If you’re a grandparent, if your kids are grown, you have a right to those schools. The schools take the largest portion of your tax dollars, so they are your schools. They’re part of your community. You have every right to hold them accountable. A funny thing about grandparents is sometimes parents worry that somehow their kid is going to be retaliated against. They can’t retaliate against grandparents.
Mr. Jekielek: Here’s a final thing. Something I learned from reading your book is just because it’s loud doesn’t mean it’s the majority perspective. A lot of parents might think, “Wow, all these people seem to be into this ideology. Who’s with me here?” Actually, there might be a lot. I know for a fact there are a lot more people that have issues with this approach to education. It’s just not that obvious if you just look at the corporate media coverage.
Mr. Rosiak: Yes. There’s definitely a silent majority problem. For decades, even predating CRT, the people that have shown up to these meetings are the insiders. But parents matter. Parents are the most surprising, special interest group in America right now. There’s a special interest group for everything else. There’s a lot of us. Anyone who’s ever procreated, you’re one of us, the newest special interest group in America. Everything changes. It is not even a Democrat versus Republican idea. The stuff they’re doing in the schools is so radical that even most Democrats wouldn’t agree with it.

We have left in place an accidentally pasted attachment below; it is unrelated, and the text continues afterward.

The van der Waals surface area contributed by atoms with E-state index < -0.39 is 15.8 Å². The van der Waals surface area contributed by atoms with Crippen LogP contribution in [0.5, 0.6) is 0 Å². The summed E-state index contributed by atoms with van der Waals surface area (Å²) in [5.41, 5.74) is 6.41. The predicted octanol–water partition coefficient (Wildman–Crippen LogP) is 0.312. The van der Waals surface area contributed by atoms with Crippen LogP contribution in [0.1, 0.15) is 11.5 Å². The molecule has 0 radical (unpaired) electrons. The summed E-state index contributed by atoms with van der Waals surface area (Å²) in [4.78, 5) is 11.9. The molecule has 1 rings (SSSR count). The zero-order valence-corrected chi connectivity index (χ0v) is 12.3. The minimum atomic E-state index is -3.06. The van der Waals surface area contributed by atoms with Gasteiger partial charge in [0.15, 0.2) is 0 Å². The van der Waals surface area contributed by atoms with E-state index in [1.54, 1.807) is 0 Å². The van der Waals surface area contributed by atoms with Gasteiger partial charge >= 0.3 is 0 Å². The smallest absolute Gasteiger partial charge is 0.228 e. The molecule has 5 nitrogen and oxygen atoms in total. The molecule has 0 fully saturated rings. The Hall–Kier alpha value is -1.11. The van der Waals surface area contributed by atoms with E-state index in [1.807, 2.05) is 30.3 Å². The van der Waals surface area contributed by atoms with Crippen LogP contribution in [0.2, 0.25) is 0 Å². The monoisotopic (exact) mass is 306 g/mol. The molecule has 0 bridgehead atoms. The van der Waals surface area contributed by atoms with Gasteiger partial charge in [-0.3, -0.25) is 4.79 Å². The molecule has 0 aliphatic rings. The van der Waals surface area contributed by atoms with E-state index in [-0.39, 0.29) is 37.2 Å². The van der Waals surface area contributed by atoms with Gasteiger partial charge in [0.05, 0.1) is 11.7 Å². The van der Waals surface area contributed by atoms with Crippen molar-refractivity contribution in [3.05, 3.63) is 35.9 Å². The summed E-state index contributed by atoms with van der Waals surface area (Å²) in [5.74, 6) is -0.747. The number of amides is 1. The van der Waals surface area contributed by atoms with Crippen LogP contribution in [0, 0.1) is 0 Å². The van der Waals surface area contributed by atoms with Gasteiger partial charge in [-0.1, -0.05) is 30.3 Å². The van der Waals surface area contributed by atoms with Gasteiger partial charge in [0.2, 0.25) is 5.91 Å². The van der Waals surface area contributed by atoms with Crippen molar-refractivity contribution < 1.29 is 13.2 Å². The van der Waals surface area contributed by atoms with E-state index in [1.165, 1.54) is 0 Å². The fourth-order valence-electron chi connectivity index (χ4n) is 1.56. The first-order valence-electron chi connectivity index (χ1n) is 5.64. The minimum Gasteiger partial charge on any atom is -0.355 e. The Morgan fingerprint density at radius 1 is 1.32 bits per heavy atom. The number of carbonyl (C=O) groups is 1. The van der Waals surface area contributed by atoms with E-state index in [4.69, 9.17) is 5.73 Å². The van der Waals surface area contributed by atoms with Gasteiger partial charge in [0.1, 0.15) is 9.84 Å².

You also have Asians that are really mobilized by the assault on rigor. The people in Virginia who are traditional Democrats, who then voted for Glenn Youngkin, are a good example of this. The traditional alliances all start shaking up once people start paying attention to schools. Paying an average of $17,000 per student per year, which is what we pay, and getting an average of 36 per cent literacy among 12th graders, and a 24 per cent proficiency in math is a completely untenable reality. Once we realize that, something’s got to change.
Mr. Jekielek: Luke Rosiak, it’s such a pleasure to have you on the show again.
Mr. Rosiak: Great to be with you.
Mr. Jekielek: Thank you all for joining us for this episode of American Thought Leaders with myself and Luke Rosiak, author of Race to the Bottom. I’m your host, Jan Jekielek.